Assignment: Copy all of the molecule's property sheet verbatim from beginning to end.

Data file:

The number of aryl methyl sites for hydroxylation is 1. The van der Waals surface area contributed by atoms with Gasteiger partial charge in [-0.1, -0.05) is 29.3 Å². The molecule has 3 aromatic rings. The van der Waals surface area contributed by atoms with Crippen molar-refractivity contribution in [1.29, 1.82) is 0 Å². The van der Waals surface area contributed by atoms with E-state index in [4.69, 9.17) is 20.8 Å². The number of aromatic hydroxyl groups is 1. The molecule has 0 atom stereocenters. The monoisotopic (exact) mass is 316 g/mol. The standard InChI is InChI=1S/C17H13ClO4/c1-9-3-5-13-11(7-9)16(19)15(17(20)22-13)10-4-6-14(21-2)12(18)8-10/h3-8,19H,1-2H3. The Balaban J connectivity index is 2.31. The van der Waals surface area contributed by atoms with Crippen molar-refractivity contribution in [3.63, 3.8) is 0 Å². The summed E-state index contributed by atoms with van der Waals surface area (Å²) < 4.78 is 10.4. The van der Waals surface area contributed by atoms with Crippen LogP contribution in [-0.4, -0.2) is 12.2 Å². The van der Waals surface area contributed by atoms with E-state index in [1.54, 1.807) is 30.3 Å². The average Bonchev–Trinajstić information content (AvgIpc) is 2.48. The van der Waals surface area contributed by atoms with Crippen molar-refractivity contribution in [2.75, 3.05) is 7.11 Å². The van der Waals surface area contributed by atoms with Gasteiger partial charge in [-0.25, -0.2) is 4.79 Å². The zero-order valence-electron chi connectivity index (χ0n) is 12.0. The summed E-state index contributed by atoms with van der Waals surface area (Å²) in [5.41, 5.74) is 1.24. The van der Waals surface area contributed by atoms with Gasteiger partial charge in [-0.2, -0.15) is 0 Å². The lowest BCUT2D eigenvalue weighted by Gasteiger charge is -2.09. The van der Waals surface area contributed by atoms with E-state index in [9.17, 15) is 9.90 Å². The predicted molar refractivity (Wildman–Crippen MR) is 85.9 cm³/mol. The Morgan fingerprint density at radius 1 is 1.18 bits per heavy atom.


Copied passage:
The number of aryl methyl sites for hydroxylation is 1. The van der Waals surface area contributed by atoms with Gasteiger partial charge in [-0.1, -0.05) is 29.3 Å². The molecule has 3 aromatic rings. The van der Waals surface area contributed by atoms with Crippen molar-refractivity contribution in [1.29, 1.82) is 0 Å². The van der Waals surface area contributed by atoms with E-state index in [4.69, 9.17) is 20.8 Å². The number of aromatic hydroxyl groups is 1. The molecule has 0 atom stereocenters. The monoisotopic (exact) mass is 316 g/mol. The standard InChI is InChI=1S/C17H13ClO4/c1-9-3-5-13-11(7-9)16(19)15(17(20)22-13)10-4-6-14(21-2)12(18)8-10/h3-8,19H,1-2H3. The Balaban J connectivity index is 2.31. The van der Waals surface area contributed by atoms with Crippen molar-refractivity contribution in [3.63, 3.8) is 0 Å². The summed E-state index contributed by atoms with van der Waals surface area (Å²) < 4.78 is 10.4. The van der Waals surface area contributed by atoms with Crippen LogP contribution in [-0.4, -0.2) is 12.2 Å². The van der Waals surface area contributed by atoms with E-state index in [1.54, 1.807) is 30.3 Å². The average Bonchev–Trinajstić information content (AvgIpc) is 2.48. The van der Waals surface area contributed by atoms with Crippen molar-refractivity contribution in [2.75, 3.05) is 7.11 Å². The van der Waals surface area contributed by atoms with Gasteiger partial charge in [-0.25, -0.2) is 4.79 Å². The zero-order valence-electron chi connectivity index (χ0n) is 12.0. The summed E-state index contributed by atoms with van der Waals surface area (Å²) in [5.41, 5.74) is 1.24. The van der Waals surface area contributed by atoms with Gasteiger partial charge in [-0.2, -0.15) is 0 Å². The lowest BCUT2D eigenvalue weighted by Gasteiger charge is -2.09. The van der Waals surface area contributed by atoms with E-state index in [9.17, 15) is 9.90 Å². The predicted molar refractivity (Wildman–Crippen MR) is 85.9 cm³/mol. The Morgan fingerprint density at radius 1 is 1.18 bits per heavy atom.